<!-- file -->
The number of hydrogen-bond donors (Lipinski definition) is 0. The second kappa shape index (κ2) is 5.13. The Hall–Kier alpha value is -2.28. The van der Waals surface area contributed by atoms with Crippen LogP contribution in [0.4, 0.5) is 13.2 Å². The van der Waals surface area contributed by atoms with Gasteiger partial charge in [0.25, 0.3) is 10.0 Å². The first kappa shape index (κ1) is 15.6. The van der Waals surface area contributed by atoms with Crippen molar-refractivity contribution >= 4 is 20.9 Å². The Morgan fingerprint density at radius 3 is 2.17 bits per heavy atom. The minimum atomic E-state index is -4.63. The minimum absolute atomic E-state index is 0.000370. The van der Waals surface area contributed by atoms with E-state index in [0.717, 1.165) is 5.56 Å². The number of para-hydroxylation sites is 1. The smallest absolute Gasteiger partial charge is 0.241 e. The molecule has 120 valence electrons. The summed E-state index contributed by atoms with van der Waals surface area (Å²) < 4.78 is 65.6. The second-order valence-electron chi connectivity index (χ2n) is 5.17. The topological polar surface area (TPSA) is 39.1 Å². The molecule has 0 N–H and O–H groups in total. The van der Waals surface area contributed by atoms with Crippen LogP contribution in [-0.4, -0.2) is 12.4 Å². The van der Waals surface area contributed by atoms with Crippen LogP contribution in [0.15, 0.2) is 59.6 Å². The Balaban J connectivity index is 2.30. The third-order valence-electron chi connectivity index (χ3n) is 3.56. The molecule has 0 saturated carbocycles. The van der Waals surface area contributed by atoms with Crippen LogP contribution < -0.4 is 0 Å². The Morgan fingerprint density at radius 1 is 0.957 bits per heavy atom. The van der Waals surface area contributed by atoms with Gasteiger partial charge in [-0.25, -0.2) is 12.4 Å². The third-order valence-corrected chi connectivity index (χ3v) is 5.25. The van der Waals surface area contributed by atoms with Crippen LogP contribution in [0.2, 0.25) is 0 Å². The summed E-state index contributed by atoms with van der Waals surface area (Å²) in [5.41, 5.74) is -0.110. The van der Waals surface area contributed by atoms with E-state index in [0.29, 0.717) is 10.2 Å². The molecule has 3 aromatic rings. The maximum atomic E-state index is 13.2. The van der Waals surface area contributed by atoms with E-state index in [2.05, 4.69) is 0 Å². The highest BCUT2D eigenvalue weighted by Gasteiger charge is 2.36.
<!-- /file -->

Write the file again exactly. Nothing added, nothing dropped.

The number of hydrogen-bond donors (Lipinski definition) is 0. The second kappa shape index (κ2) is 5.13. The Hall–Kier alpha value is -2.28. The van der Waals surface area contributed by atoms with Crippen LogP contribution in [0.4, 0.5) is 13.2 Å². The van der Waals surface area contributed by atoms with Gasteiger partial charge in [0.25, 0.3) is 10.0 Å². The first kappa shape index (κ1) is 15.6. The van der Waals surface area contributed by atoms with Crippen molar-refractivity contribution >= 4 is 20.9 Å². The Morgan fingerprint density at radius 3 is 2.17 bits per heavy atom. The minimum atomic E-state index is -4.63. The minimum absolute atomic E-state index is 0.000370. The van der Waals surface area contributed by atoms with E-state index in [0.717, 1.165) is 5.56 Å². The number of para-hydroxylation sites is 1. The smallest absolute Gasteiger partial charge is 0.241 e. The molecule has 120 valence electrons. The summed E-state index contributed by atoms with van der Waals surface area (Å²) < 4.78 is 65.6. The second-order valence-electron chi connectivity index (χ2n) is 5.17. The topological polar surface area (TPSA) is 39.1 Å². The molecule has 0 N–H and O–H groups in total. The van der Waals surface area contributed by atoms with Crippen LogP contribution in [-0.4, -0.2) is 12.4 Å². The van der Waals surface area contributed by atoms with Crippen LogP contribution in [0.15, 0.2) is 59.6 Å². The Balaban J connectivity index is 2.30. The third-order valence-electron chi connectivity index (χ3n) is 3.56. The molecule has 0 saturated carbocycles. The van der Waals surface area contributed by atoms with Crippen LogP contribution < -0.4 is 0 Å². The Morgan fingerprint density at radius 1 is 0.957 bits per heavy atom. The van der Waals surface area contributed by atoms with Gasteiger partial charge in [-0.25, -0.2) is 12.4 Å². The third-order valence-corrected chi connectivity index (χ3v) is 5.25. The van der Waals surface area contributed by atoms with Crippen LogP contribution in [0.2, 0.25) is 0 Å². The summed E-state index contributed by atoms with van der Waals surface area (Å²) in [5.41, 5.74) is -0.110. The van der Waals surface area contributed by atoms with E-state index in [0.29, 0.717) is 10.2 Å². The molecule has 3 aromatic rings. The maximum atomic E-state index is 13.2. The van der Waals surface area contributed by atoms with E-state index in [2.05, 4.69) is 0 Å². The highest BCUT2D eigenvalue weighted by Gasteiger charge is 2.36.